The Outer Worlds, we’re told, keeps track of your interactions, mistakes, and tendencies. When the background computations identify that you’ve experienced a specific event repeatedly, it will give you a chance to incorporate that experience into your character’s mental state. If, for example, you are attacked five times by a specific type of wild animal, the game will ask you if you’d like to accept a phobia of said creature. This opportunity is two-fold: accepting the phobia will result in a debuff of specific stats when you come near that species in the future, but by accepting it, you will get the chance to pick up an extra advantage too.
“If people have liked our previous RPGs they’re going to like this one in terms of how we make reactive worlds and especially our style of humor.”
– Tim Cain
In the example we saw, signing up for a fear of Raptidons afforded you an extra perk. While it was confirmed that you will be able to respec your character at any time, flaws are permanent. You could decide to take on a fear of the dark, fear of ledges, and a fear of fire, and wind up in an unexpectedly sticky situation further down the road. It’s the sort of thing you want to think twice about before making a call, but the potential for personal playthroughs feeds into the role-playing experience and may be difficult to ignore.
Thankfully, your companions are able to support you when the going gets tough. It looks as though you’ll have half a dozen companions to choose from during your adventures, but you are only allowed to explore and fight with two by your side at any time. Party members relieved of duty will reside on your spaceship, which acts like more of a small base of operations, rather than a vehicle you can actually control–it moves on fixed paths when you pick your next destination. Also on board is Ada, the ship’s AI represented by a female avatar on a monitor in the control room. Ada is supposed to grow and change depending on your actions, though we didn’t get a look at this firsthand.
Back on terra firma, your companions will fight according to their AI and the class you’ve assigned to them. Each character in your party can carry a small selection of both melee and ranged weaponry, of which we’re told there’s a great variety to discover during your adventures. If there’s one aspect of The Outer Worlds that looks a bit underwhelming, it’s combat. Enemies and allies alike lack energy, exhibiting basic and straightforward animations. I got the sense that victory has more to do with how you craft your party rather than how you handle them during a fight.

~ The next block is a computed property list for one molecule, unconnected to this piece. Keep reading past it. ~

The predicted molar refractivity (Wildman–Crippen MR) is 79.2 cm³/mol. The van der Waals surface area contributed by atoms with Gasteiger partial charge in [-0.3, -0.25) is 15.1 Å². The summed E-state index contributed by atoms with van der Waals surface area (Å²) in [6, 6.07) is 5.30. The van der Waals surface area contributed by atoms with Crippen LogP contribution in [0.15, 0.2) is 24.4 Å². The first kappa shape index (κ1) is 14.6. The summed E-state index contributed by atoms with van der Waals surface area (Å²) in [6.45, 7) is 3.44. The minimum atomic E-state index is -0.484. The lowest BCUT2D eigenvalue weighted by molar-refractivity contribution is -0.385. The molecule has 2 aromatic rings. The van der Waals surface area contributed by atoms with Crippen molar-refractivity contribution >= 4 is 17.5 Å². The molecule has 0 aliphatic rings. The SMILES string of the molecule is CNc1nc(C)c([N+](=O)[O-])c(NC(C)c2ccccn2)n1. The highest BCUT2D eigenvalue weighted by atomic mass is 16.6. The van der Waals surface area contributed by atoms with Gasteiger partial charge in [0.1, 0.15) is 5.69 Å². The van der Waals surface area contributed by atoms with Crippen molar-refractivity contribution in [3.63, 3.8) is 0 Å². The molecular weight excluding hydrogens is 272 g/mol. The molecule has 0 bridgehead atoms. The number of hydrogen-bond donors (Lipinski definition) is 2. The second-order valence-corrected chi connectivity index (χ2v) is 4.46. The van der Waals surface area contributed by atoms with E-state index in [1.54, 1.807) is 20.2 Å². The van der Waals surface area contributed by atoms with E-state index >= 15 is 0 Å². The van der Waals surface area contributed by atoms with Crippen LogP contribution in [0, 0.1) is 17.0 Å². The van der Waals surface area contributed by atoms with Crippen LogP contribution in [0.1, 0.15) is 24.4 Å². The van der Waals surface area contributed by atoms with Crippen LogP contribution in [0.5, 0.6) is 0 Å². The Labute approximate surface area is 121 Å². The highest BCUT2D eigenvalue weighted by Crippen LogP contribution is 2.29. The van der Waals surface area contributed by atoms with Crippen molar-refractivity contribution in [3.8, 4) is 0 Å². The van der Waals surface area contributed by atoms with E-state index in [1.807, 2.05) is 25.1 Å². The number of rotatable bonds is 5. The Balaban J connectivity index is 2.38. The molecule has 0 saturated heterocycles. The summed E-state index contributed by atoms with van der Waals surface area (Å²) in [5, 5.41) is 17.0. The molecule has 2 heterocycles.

While Fallout’s V.A.T.S. system isn’t replicated in an immediate and obvious fashion like other aspects of The Outer Worlds, there is a time-dilation mechanic that serves a similar purpose. Triggering this ability slows down time and lets you target specific body parts. Whether to maintain a stealthy run or slow down a hectic fight in order to gain an advantage, this system still feels like it serves a similar purpose to V.A.T.S. in the long run–just without the damage and success percentages guiding your aim.
Cain told us that he writes a post-mortem on every Fallout game, including those he had no part in. He also posited that “If people have liked our previous RPGs they’re going to like this one in terms of how we make reactive worlds and especially our style of humor.” After watching nearly 45 minutes of The Outer Worlds play out in front of me, I recognized both the ideals of Cain and Boyarsky and the habits of Obsidian on screen.
Regardless of what The Outer Worlds is called, the pedigree behind it and the apparent results of the team’s vision feels like it’s aimed squarely at the Fallout fanbase. Obsidian never could have predicted Fallout 76 nor the reaction to it, but for this game to arrive at this time feels like serendipity. Cain and Boyarsky never got their chance to make their version of Fallout 3, but more than a decade after they left their most famous work behind, they have reunited for their “dream project.” For the disenchanted fans of older Fallout games, they may finally get the game they’ve been asking for all along.
Editor’s note: GameSpot was flown to Obsidian Entertainment at Private Division’s expense.
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Author: Peter Brown